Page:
Although the trade-led growth hypothesis has drawn a lot of attention globally and although there is abundant literature on the subject for economic blocs like the Organization for Economic Co-operation and Development (OECD) and the BRICS economies, the literature remains scanty for the MENA region. In the light of the foregoing, this study empirically explores the impact of trade openness on the economic growth performances of selected Middle East and North Africa (MENA) countries, while considering domestic investment factors to assess whether these countries have benefitted from more trade openness, considering the dynamics of trade and globalization in recent years.


Relevant data for the empirical analysis were sourced from the World Development Indicators (WDI) of the World Bank (WDI, 2020). The data set consists of a panel of observations on all variables of interest spanning over 15 years, from 2003 to 2017 for all the countries in the study. The adopted study plan and range of data for the selected countries were strictly based on the level of data available for countries in the region. Relevant data concerning the domestic investment proxy were generally available for the periods after the year 2000. Thus, to avoid excluding many countries and to ensure wider coverage of the region, we established the mentioned sample limit for the empirical analysis. As such, a total of 14 MENA countries were included in the study: Algeria, Bahrain, Egypt, Iran, Iraq, Jordan, Qatar, Oman, Saudi Arabia, Morocco, Tunisia, the United Arab Emirates (UAE), Sudan, and Lebanon. Equation [1] was set up to explore the nexus between trade openness and economic growth performances while incorporating measures for domestic investments for the selected countries:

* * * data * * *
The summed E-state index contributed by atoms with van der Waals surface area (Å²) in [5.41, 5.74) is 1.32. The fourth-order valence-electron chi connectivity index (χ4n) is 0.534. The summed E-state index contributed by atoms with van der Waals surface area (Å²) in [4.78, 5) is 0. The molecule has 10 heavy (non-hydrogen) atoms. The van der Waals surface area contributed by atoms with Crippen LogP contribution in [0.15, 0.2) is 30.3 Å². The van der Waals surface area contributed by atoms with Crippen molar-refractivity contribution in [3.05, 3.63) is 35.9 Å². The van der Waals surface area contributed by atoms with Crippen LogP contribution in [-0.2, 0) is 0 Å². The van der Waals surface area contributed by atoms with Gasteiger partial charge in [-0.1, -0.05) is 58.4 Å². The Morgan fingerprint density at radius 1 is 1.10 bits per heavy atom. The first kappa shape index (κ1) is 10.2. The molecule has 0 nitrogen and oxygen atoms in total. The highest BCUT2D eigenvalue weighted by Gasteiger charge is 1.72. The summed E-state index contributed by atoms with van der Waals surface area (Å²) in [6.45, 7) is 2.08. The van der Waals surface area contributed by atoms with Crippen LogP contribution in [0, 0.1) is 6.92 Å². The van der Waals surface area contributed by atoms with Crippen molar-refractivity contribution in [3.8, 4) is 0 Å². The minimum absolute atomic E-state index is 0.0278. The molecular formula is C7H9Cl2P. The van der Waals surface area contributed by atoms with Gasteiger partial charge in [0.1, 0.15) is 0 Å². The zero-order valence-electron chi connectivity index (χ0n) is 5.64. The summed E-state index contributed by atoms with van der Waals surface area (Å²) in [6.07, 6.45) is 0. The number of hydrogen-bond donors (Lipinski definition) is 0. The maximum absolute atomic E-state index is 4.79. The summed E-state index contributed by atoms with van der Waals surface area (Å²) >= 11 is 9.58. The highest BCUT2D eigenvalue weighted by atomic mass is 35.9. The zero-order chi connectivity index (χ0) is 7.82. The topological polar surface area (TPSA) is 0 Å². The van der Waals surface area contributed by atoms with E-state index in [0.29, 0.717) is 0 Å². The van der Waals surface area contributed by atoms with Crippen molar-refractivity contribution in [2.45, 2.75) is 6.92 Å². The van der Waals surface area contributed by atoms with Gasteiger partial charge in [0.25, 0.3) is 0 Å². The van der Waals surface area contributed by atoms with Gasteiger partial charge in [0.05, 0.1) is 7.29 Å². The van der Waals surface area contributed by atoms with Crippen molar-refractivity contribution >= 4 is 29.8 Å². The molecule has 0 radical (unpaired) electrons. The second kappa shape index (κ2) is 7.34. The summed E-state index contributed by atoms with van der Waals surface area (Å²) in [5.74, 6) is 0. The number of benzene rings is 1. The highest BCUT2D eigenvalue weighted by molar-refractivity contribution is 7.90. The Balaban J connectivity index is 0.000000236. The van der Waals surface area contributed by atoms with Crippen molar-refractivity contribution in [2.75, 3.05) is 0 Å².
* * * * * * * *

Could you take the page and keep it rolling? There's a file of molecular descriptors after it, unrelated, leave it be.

From Equation (1), LnRGDP represents the real gross domestic product for country i in time t, while LnOPN captures the degree of openness to trade as measured by the ratio of the sum of imports and exports in the country i at time t to the country's GDP in the corresponding time. LnGFCF is the proxy for domestic investment as measured by the amount of total gross fixed capital formation for country i at time t as is usual in similar empirical studies (Bal et al., 2016; Onifade et al., 2020a). Lautier & Moreau (2012) have noted that the use of the gross capital formation variable would not only help to account for the level of domestic investment alone, but it would also partly contribute to account for the influence of the inflow of foreign direct investment.

Besides capital formation, the size of the population vis-à-vis the amount of labor force is another factor that ought to be considered in the specification, due to the relative difference in the size of the countries in the study. Thus, the size of the labor force (LnLAB) for each country was also factored into the model specification to control for the impacts of population size (Luo, 2020). Lastly, it is the error term for the model given estimations from the observations from a country i in time t. The variables were provided in the natural log form, which assisted us in interpreting outcomes from a simple elasticity perspective. From here, we proceeded to provide some preliminary analysis of the statistical nature and characteristics of the panel sample in all the MENA countries in the study.